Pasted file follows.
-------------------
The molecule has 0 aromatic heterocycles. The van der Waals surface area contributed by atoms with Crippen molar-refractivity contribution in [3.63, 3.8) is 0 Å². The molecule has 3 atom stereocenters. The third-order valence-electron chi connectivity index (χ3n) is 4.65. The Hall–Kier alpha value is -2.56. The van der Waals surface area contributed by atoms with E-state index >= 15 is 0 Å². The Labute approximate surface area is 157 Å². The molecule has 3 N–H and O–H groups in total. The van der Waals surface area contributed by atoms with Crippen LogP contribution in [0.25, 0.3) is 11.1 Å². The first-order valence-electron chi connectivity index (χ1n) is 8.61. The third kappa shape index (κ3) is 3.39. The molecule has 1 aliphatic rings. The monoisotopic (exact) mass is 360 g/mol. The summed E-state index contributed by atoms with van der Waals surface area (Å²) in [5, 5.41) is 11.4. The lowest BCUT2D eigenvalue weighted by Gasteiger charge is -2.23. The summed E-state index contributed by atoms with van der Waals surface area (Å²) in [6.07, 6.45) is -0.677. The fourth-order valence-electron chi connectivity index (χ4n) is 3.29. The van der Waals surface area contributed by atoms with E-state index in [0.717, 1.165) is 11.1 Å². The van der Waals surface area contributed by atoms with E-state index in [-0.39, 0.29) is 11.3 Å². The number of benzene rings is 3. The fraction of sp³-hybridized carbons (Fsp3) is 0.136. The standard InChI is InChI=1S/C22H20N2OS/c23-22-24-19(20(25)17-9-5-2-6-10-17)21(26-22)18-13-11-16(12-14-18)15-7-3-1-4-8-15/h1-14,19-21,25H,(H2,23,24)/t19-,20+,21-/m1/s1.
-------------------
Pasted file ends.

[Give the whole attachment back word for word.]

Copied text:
The molecule has 0 aromatic heterocycles. The van der Waals surface area contributed by atoms with Crippen molar-refractivity contribution in [3.63, 3.8) is 0 Å². The molecule has 3 atom stereocenters. The third-order valence-electron chi connectivity index (χ3n) is 4.65. The Hall–Kier alpha value is -2.56. The van der Waals surface area contributed by atoms with E-state index >= 15 is 0 Å². The Labute approximate surface area is 157 Å². The molecule has 3 N–H and O–H groups in total. The van der Waals surface area contributed by atoms with Crippen LogP contribution in [0.25, 0.3) is 11.1 Å². The first-order valence-electron chi connectivity index (χ1n) is 8.61. The third kappa shape index (κ3) is 3.39. The molecule has 1 aliphatic rings. The monoisotopic (exact) mass is 360 g/mol. The summed E-state index contributed by atoms with van der Waals surface area (Å²) in [5, 5.41) is 11.4. The lowest BCUT2D eigenvalue weighted by Gasteiger charge is -2.23. The summed E-state index contributed by atoms with van der Waals surface area (Å²) in [6.07, 6.45) is -0.677. The fourth-order valence-electron chi connectivity index (χ4n) is 3.29. The van der Waals surface area contributed by atoms with E-state index in [0.717, 1.165) is 11.1 Å². The van der Waals surface area contributed by atoms with E-state index in [-0.39, 0.29) is 11.3 Å². The number of benzene rings is 3. The fraction of sp³-hybridized carbons (Fsp3) is 0.136. The standard InChI is InChI=1S/C22H20N2OS/c23-22-24-19(20(25)17-9-5-2-6-10-17)21(26-22)18-13-11-16(12-14-18)15-7-3-1-4-8-15/h1-14,19-21,25H,(H2,23,24)/t19-,20+,21-/m1/s1.